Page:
Lufthansa Flight 456: Learn how the Frankfurt to Los Angeles route is planned


Let’s say you work for Lufthansa and you’re planning a Boeing 747-8 transatlantic flight. Do you try to plan the fastest trip so the plane can arrive early? Or might you conserve as much fuel as possible, thus saving the company money. Perhaps you can do a little bit of both.

I recently visited Lufthansa’s Operations Control Center in Frankurt. To learn how the carrier plans its international flights, I sat with Marcus Pabst, “Senior Flugdienstberater,” as he decided the best route for Lufthansa Flight 456 from Frankfurt to Los Angeles.

How does the process start?

We start with the passenger and cargo figures. Depending on the weight from the aircraft and the weight from the complete payload, we are going to calculate the fuel for the flight.

How can you calculate weight for passengers?

For us, we have roughly 100 kilos per passenger, including the baggage weight. For the passenger, we have 84 kilograms as an average, and 16 for baggage, including hand baggage. (100 kilograms is about 220 pounds)

What happens next?

I put that information in the system. And then the first thing the computer checks for me is weather for our destinations and for alternates. We always have at least one alternate.  In case of bad weather at the destination, we have to plan a second alternate.

And where could the flight divert to today?

It’s San Diego. All of the airlines try as much as possible to choose an alternate as close as possible to the destination to save, obviously, fuel. If the distance is so close that weather is going to impact both of the airports, you take into account a more separated alternate. But for today, in LA, we have only one. We have a picture here. (He points to a monitor.) And you can see, no clouds. No rain. No fog. Good weather. The next Lufthansa station would be San Francisco. But as the weather is very good in LA, we don’t need to use San Francisco as an alternate.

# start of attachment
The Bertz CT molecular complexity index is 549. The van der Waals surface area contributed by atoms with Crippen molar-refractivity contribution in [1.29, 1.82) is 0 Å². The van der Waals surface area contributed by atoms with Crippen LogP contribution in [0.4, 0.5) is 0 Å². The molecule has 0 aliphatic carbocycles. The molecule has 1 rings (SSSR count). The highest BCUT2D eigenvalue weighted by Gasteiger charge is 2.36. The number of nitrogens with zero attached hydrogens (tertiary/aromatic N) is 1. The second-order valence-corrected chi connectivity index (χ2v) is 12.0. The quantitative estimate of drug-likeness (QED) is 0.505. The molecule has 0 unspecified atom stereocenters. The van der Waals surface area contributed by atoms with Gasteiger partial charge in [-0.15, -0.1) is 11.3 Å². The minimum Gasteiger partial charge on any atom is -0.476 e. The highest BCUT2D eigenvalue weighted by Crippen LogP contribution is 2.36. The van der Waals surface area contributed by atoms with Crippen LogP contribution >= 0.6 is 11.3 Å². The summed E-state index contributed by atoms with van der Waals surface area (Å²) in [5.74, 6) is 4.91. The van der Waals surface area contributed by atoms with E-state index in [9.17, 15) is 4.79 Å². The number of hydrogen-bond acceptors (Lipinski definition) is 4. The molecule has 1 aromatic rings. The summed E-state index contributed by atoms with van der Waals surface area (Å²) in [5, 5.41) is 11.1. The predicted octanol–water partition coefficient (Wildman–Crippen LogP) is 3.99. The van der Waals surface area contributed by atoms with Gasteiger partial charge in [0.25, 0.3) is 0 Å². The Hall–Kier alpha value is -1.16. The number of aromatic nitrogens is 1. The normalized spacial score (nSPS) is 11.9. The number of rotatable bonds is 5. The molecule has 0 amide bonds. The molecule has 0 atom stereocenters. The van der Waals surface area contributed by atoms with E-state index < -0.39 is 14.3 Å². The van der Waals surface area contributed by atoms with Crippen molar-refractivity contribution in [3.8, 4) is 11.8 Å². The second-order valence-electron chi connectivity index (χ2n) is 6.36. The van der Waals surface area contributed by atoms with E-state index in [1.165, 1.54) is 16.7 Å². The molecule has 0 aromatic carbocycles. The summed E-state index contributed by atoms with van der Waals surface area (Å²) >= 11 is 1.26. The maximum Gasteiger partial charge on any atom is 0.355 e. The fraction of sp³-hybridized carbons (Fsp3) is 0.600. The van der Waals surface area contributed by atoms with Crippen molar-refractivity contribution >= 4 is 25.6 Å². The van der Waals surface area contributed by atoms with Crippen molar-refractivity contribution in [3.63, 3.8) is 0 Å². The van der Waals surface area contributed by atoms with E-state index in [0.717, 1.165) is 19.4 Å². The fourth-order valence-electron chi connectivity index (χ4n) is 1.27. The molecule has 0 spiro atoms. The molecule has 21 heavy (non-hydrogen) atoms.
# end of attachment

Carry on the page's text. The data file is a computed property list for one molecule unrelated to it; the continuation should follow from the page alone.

What’s the next step in the process?

The departure runway, because of the wind, is going to be Runway 07C, heading 70 degrees to the east. Departure shall be – but not must be – toward the wind to get more lift under the wings. To L.A., it should be faster to take off to the west.  But because of the wind and the traffic situation, we are not going to get an exemption just to save two or three minutes on our departure route.  After takeoff we make a left turn and may proceed to the west, heading to L.A.

Lufthansa's Marcus Pabst plans a flight to Los Angeles.

Lufthansa’s Marcus Pabst plans a flight to Los Angeles.

How did we calculate the fuel needed for today’s flight?

Today, we have 39,600 kilograms as payload.  Adding total payload plus the weight of the aircraft, we have our total zero fuel weight, or ZFW. For this ZFW, the pilot took 121 metric tons of fuel. He took 2,500 kilograms more than the minimum take off fuel calculated by the flight dispatcher. For that aircraft, the fuel flow per hour is 10 tons.

So the 747-8 always burns 10 tons per hour?

It depends on the route. If you have a longer route, with higher weight, you need more fuel. It can be up to 12 tons per hour. But the average is 10 tons.

What about the earlier model of the same plane, the Boeing 747-400? Does it use more fuel?

It’s almost the same. The big difference is the performance. For the new one, the engines are better with bigger wings – some two meters longer each side – and also the airplane is some seven meters longer, so we can transport more weight. As a consequence, the aircraft is heavier. It means for a very similar amount of fuel, you can transport 40 passengers more. Obviously you gain more money if you can sell more tickets. But from the average fuel, it’s almost the same.